Sodium-ion batteries (NIBs) are a promising alternative to lithium-ion batteries for advanced electrical storage, which is important due to the limited natural abundance of lithium. However, the application of NIBs is still hindered by two drawbacks: Firstly, the bigger size of the Na+-ions, which lead to a complex multi-phasic behavior at the cathode detrimental to long-term durability. Secondly, the voltage of the sodium couples is approximately 0.5 V less than That of lithium couples, which leads to a lower energy density.
M. Stanley Whittingham, Binghamton University, NY, USA, and colleagues have used KVOPO4 as cathode material for NIBs. Vanadium has multiple redox states (+III to +V) that can be fully activated by the sodium ions in a polyhedral vanadyl phosphate phase. The structural framework allows the intercalation of 1.66 Na+ per formula unit. By this double activation of vanadium, the reduced voltage of the sodium couples is sufficiently compensated.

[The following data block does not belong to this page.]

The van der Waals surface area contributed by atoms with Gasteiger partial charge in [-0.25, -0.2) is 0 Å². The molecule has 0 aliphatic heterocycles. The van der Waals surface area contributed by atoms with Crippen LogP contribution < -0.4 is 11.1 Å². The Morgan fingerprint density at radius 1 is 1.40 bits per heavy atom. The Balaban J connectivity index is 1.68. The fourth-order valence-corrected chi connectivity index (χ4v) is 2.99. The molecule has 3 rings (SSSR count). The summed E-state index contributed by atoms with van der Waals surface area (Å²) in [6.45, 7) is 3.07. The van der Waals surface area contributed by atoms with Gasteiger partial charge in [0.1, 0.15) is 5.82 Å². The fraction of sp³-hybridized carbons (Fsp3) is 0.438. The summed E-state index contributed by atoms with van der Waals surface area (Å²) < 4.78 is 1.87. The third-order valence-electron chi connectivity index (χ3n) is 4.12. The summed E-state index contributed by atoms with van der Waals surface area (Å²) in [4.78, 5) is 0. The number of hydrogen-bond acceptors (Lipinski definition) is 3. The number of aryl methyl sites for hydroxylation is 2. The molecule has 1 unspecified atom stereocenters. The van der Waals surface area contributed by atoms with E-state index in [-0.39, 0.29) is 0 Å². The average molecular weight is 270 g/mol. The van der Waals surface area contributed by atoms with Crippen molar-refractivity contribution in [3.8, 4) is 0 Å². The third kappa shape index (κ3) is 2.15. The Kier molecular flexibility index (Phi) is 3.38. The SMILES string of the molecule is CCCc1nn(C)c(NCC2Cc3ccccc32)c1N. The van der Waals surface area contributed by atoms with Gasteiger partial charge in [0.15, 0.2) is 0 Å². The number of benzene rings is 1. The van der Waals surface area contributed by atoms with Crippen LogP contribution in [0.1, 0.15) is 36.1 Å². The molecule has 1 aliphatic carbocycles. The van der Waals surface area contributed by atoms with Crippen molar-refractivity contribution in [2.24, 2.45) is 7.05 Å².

Structural characterization by X-ray absorption spectroscopy shows that there are only minor volume changes upon Na+-ion intercalation. With KVOPO4 as a cathode material, the team achieved a high energy density of 600 Wh kg–1 that exceeds the capacity of current cathodes.
- KVOPO4: A New High Capacity Multielectron Na-Ion Battery Cathode,
Jia Ding, Yuh-Chieh Lin, Jue Liu, Jatinkumar Rana, Hanlei Zhang, Hui Zhou, Iek-Heng Chu, Kamila M. Wiaderek, Fredrick Omenya, Natasha A. Chernova, Karena W. Chapman, Louis F. J. Piper, Shyue Ping Ong, M. Stanley Whittingham,
Adv. Energy Mater. 2018.